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Topics Covered: <a href='/resources/search/?query=Negotiaion'>Negotiaion</a>
Sales Strategy
Canadian Professional Sales Association

As a sales pro, it’s important to continue to hone your negotiation skills throughout your career. Importantly, you must be flexible and can’t stick to a one-size-fits-all approach. If you’ve been in sales for a while, you’ll know that different people negotiate and behave differently during the negotiation part of the sales cycle.  Some people tend to negotiate at a rapid speed and are all for taking risks, where others like to take their time and play it safe.

While there are a number of factors that go into negotiation styles, a fair amount of this is down to people’s personality types. Here we’ll explain how to negotiate with different personality types for sales success.

The Driver

A person who falls under the Driver personality type is someone who is assertive, decisive and determined. They probably come across as quite unemotional and as someone who likes to be in control. Drivers like efficiency and can become quickly impatient.

How to Negotiate with a Driver

Don’t waste their time; Drivers like negotiations to move quickly and will expect you as a sales pro to be polished and prepared. Come ready with answers that go into specifics and speak to results and impact.  A Driver won’t be swayed by emotional appeals so facts and logical arguments are important and always remain professional and to the point. It’s important to come across as assertive without being aggressive. Drivers will lose respect for those they perceive as passive or weak but don’t like their authority to be challenged.  Finally, don’t bother with small talk or personal guarantees, stick to the task at hand and focus on facts and stats.

The Expressive

People with this personality type are confident, enthusiastic and often spontaneous. Unlike the Driver, the Expressive loves people and puts great value into relationships.  They’re likely to be creative and emotional - someone who is prone to taking risks.

How to Negotiate with an Expressive

 Since Expressives are relationship people, it’s important to build rapport through small talk and anecdotes - these guys enjoying talking, especially about themselves. An Expressive’s decision to buy is often an emotional one so ask them lots of questions and solicit their opinions; you need to make them feel connected to you and your product. During the negotiation process, it’s important to keep an Expressive on track, so keep summarizing what’s been said and re-emphasize points of agreement. Since they are impulsive, keep an eye on their reactions, the moment you spot the impulse to buy, go for it. You may be able to seal the deal then and there. Don’t wait too long or the opportunity will fly by.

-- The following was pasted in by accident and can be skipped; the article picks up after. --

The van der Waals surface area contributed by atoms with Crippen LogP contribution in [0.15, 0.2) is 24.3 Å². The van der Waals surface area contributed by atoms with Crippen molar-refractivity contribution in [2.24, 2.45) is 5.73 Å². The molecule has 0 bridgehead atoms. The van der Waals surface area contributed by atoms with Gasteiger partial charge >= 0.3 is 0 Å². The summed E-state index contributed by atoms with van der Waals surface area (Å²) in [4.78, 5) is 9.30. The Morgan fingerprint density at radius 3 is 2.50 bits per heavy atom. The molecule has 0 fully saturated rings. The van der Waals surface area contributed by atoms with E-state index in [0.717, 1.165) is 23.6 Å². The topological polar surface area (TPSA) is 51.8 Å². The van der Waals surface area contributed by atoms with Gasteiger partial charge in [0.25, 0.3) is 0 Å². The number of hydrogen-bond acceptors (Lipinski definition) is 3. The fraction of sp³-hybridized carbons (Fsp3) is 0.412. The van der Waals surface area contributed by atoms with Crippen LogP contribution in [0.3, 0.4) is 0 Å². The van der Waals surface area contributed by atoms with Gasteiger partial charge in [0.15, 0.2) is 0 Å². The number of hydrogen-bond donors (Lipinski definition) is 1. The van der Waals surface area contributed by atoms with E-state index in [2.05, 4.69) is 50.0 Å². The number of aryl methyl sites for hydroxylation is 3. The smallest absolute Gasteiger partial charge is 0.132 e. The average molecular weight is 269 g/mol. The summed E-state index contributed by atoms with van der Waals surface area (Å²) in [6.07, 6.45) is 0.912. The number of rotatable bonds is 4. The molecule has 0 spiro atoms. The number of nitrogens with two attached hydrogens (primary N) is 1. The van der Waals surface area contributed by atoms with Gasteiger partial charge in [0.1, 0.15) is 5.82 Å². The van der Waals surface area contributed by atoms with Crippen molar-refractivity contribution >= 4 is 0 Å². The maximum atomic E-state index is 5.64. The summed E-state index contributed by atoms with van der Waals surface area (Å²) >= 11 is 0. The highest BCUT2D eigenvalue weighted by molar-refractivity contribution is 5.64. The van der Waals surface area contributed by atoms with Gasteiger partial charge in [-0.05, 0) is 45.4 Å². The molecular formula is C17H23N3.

The Amiable

The Amiable personality type is someone who is agreeable and likable but not particularly assertive or goal orientated. They’re friendly and easy to get along with but these types of people shy away from risk.

How to Negotiate with an Amiable

 Due to their passive nature, you might be tempted to think that an Amiable will be a pushover in negotiations. But going for the hard sell is always a mistake. While they might not say “No.” then and there as they dislike conflict, if you come across as too aggressive, they’ll just never take your call again. Instead, take the time to build trust and a good personal relationship. A consultative approach works well; help them feel part of the sales process by asking questions and offering low-risk propositions. If you gain their trust, your personal assurances and testimonials will go a long way. People with this personality type are loyal; if you win them over, they’ll most certainly be a long term customer. 

The Analytical

The Analytical personality type is just that: precise, logical and driven by facts and data. They come across as shy, serious and usually skeptical.

A critical thinker, the Analytical likes to study things in depth and will not be pushed to make a quick decision. In fact, when it comes to negotiating, the best thing you can do is present a meticulous, specific and logical case in writing rather than try to persuade them in conversation. Stick to the facts and give them space and time. These types of people are cynical by nature and the stereotypical “sales” persona is a turn-off. Make a fair, honest and risk-free proposal for negotiation success.

Want more tips on how to negotiate effectively? Master the negotiation process and close more deals at higher profit margins with CPSA training.

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